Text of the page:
Not to be confused with Macaron. For other uses, see Macaroni (disambiguation).
Type Pasta
Place of origin Italy (modern macaroni)[1]
Main ingredients Durum wheat
Cookbook: Macaroni  Media: Macaroni
Homemade macaroni and cheese, with dried herbs and ground pepper
Elbow macaroni die: front view (left), and rear view (right)

Macaroni /ˌmækəˈrni/ is a variety of dry pasta traditionally in the shape of narrow tubes.[2] It is also produced in various other shapes and sizes. originating from Italy[1] and made with durum wheat, usually without egg. It is normally cut in short lengths; if cut in lengths with a curve it is sometimes called elbow macaroni. Some home machines can make macaroni shapes but, like most pasta, macaroni is usually made commercially by large-scale extrusion. The curved shape is caused by different speeds on opposite sides of the pasta tube as it comes out of the machine.

In North America, macaroni most often comes in elbow shape, while in Italy the noun maccheroni refers to straight tubular square-ended pasta corta ("short-length pasta"). Maccheroni may also refer to long pasta dishes such as 'Maccheroni alla chitarra' and 'Frittata di maccheroni', which are prepared with long pasta like spaghetti.


The name comes from Italian maccheroni [makkeˈroːni], plural form of maccherone.[2][3] In Italy, the noun doesn't exist , there are a lot of variants and they sometimes differ from each other because of the texture of each pasta: rigatoni and tortiglioni, for example, have ridges down their length, while chifferi, lumache, lumaconi, pipe, pipette, etc. refer to elbow-shaped pasta similar to macaroni in the American culture.

The academic consensus supports that the word is derived from the Greek μακαρία (makaria),[4] a kind of barley broth which was served to commemorate the dead.[5][6][7][8][9][10][11][12][13] In turn, that comes from μάκαρες (makares) meaning "blessed dead", and ultimately from μακάριος (makarios), collateral of μάκαρ (makar) which means "blessed, happy".[14]

However, the Italian linguist G. Alessio argues that the word can have two origins. First, from the Medieval Greek μακαρώνεια (makarōneia) "dirge" (stated in sec. XIII by James of Bulgaria), which would mean "funeral meal" and then "food to serve" during this office (see modern Eastern Thrace's μαχαρωνιά - macharōnia in the sense of "rice-based dish served at the funeral"). In which case, the term would be composed of the double root of μακάριος "blessed" and αἰωνίος (aiōnios), "eternally".[15] Second, from the Greek μακαρία "barley broth", which would have added the suffix -one.[16]

In his book Delizia! The Epic History of Italians and their Food (2007), John Dickie instead says that the word macaroni, and its earlier variants like maccheroni, "comes from maccare, meaning to pound or crush."

The Russian language borrowed the word (as Russian: макароны) as a generic term for all varieties of pasta; this also holds for several other Slavic languages, as well as for Turkish, Greek and Brazilian Portuguese. In Iran all sorts of pasta are collectively called "makaroni".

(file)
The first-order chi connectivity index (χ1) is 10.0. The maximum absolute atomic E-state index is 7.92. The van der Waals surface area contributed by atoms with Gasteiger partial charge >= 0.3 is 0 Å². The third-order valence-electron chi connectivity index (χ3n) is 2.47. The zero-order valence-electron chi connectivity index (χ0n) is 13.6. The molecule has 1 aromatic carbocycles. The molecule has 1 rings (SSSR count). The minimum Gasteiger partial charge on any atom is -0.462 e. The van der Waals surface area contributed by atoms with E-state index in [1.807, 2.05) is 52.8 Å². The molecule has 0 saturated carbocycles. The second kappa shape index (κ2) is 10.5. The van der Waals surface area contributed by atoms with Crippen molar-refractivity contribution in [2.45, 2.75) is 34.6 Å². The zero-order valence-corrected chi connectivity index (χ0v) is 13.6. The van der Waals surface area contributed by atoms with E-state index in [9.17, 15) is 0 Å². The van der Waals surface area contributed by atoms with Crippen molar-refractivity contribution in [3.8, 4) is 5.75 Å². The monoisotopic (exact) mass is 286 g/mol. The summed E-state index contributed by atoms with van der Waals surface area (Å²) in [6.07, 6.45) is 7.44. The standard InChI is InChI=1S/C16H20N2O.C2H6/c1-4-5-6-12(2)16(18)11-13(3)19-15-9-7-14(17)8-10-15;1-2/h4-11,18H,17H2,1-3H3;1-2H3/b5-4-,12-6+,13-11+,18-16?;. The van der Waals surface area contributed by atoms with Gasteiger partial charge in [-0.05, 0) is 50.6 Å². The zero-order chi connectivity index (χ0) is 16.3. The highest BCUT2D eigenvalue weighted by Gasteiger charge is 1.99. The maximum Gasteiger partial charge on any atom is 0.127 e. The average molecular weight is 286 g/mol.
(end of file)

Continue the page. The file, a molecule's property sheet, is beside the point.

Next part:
Culinary use outside Italy

As is the case with dishes made with other types of pasta, macaroni and cheese is a popular dish in North America, and is often made with elbow macaroni. The same dish, known simply as macaroni cheese, is also popular in Great Britain, where it originated.[17][18] A sweet macaroni pudding containing milk and sugar (and rather similar to a rice pudding) is also popular with the British. In areas with large Chinese populations open to Western cultural influence, such as Hong Kong, Macao, Malaysia and Singapore, the local Chinese have adopted macaroni as an ingredient for Chinese-style Western cuisine. In Hong Kong's cha chaan teng ("tea restaurant") and Southeast Asia's kopi tiam ("coffee shop"), macaroni is cooked in water and then washed of starch, and served in clear broth with ham or frankfurter sausages, peas, black mushrooms, and optionally eggs, reminiscent of noodle soup dishes. This is often a course for breakfast or light lunch fare.[19]

See also


  1. 1 2 Maccheroni, History of Maccheroni (it)
  2. 1 2 Oxford Dictionary, Macaroni
  3. Il Devoto-Oli. Vocabolario della lingua italiana, edited by Luca Serianni and Maurizio Trifone, Le Monnier.
  4. μακαρία, (def. III), Henry George Liddell, Robert Scott, A Greek-English Lexicon, on Perseus Digital Library
  5. Macaroni, on Compact Oxford English Dictionary
  6. "Macaroni", Online Etymology Dictionary
  7. Macaroni, on Webster's New World College Dictionary
  8. Andrew Dalby, Food in the Ancient World from A to Z, Routledge, 2003, on Google books
  9. Reader's Digest Oxford Complete Wordfinder
  10. Dhirendra Verma, Word Origins, on Google books
  11. Mario Pei, The story of language, p.223
  12. William Grimes, Eating Your Words, Oxford University Press, on Google books
  13. Mark Morton, Cupboard Love: A Dictionary of Culinary Curiosities, on Google books
  14. μάκαρ, Henry George Liddell, Robert Scott, A Greek-English Lexicon, on Perseus
  15. αἰωνίος, Henry George Liddell, Robert Scott, A Greek-English Lexicon, on Perseus
  16. G. Alessio, "Atti dell'Accademia Pontaniana", t. 8, 1958-59, pp. 261-280
  19. AP, Explore the world of Canto-Western cuisine, January 8, 2007

External links

Look up macaroni in Wiktionary, the free dictionary.
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